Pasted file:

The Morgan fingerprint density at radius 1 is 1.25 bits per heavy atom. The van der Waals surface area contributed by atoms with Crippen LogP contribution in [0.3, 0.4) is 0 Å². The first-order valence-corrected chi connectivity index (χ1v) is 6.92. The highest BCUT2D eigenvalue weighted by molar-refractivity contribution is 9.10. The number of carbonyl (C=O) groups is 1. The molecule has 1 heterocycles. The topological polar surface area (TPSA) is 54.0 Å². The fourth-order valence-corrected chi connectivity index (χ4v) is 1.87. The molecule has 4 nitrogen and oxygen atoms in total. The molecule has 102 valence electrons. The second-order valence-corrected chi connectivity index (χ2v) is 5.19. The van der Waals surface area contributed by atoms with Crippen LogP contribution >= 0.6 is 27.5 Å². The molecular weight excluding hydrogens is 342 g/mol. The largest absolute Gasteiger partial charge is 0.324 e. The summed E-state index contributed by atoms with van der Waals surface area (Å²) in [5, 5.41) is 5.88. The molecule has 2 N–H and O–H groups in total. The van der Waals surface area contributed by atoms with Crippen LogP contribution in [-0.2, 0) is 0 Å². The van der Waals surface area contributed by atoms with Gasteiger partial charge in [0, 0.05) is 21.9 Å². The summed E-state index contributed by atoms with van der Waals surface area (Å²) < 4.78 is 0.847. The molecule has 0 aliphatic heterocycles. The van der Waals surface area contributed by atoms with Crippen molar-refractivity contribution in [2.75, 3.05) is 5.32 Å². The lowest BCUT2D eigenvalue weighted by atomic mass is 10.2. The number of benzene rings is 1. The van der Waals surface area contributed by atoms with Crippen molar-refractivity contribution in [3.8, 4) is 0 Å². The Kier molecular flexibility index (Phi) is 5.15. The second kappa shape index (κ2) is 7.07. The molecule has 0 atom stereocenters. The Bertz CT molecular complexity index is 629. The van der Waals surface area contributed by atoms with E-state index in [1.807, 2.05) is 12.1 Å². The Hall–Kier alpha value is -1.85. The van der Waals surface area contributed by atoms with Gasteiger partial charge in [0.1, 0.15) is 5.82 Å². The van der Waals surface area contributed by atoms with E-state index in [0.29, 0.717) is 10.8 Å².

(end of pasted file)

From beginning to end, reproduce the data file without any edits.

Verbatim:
The Morgan fingerprint density at radius 1 is 1.25 bits per heavy atom. The van der Waals surface area contributed by atoms with Crippen LogP contribution in [0.3, 0.4) is 0 Å². The first-order valence-corrected chi connectivity index (χ1v) is 6.92. The highest BCUT2D eigenvalue weighted by molar-refractivity contribution is 9.10. The number of carbonyl (C=O) groups is 1. The molecule has 1 heterocycles. The topological polar surface area (TPSA) is 54.0 Å². The fourth-order valence-corrected chi connectivity index (χ4v) is 1.87. The molecule has 4 nitrogen and oxygen atoms in total. The molecule has 102 valence electrons. The second-order valence-corrected chi connectivity index (χ2v) is 5.19. The van der Waals surface area contributed by atoms with Crippen LogP contribution >= 0.6 is 27.5 Å². The molecular weight excluding hydrogens is 342 g/mol. The largest absolute Gasteiger partial charge is 0.324 e. The summed E-state index contributed by atoms with van der Waals surface area (Å²) in [5, 5.41) is 5.88. The molecule has 2 N–H and O–H groups in total. The van der Waals surface area contributed by atoms with Crippen LogP contribution in [-0.2, 0) is 0 Å². The van der Waals surface area contributed by atoms with Gasteiger partial charge in [0, 0.05) is 21.9 Å². The summed E-state index contributed by atoms with van der Waals surface area (Å²) < 4.78 is 0.847. The molecule has 0 aliphatic heterocycles. The van der Waals surface area contributed by atoms with Crippen molar-refractivity contribution in [2.75, 3.05) is 5.32 Å². The lowest BCUT2D eigenvalue weighted by atomic mass is 10.2. The number of benzene rings is 1. The van der Waals surface area contributed by atoms with Crippen molar-refractivity contribution in [3.8, 4) is 0 Å². The Kier molecular flexibility index (Phi) is 5.15. The second kappa shape index (κ2) is 7.07. The molecule has 0 atom stereocenters. The Bertz CT molecular complexity index is 629. The van der Waals surface area contributed by atoms with E-state index in [1.807, 2.05) is 12.1 Å². The Hall–Kier alpha value is -1.85. The van der Waals surface area contributed by atoms with Gasteiger partial charge in [0.1, 0.15) is 5.82 Å². The van der Waals surface area contributed by atoms with E-state index in [0.29, 0.717) is 10.8 Å².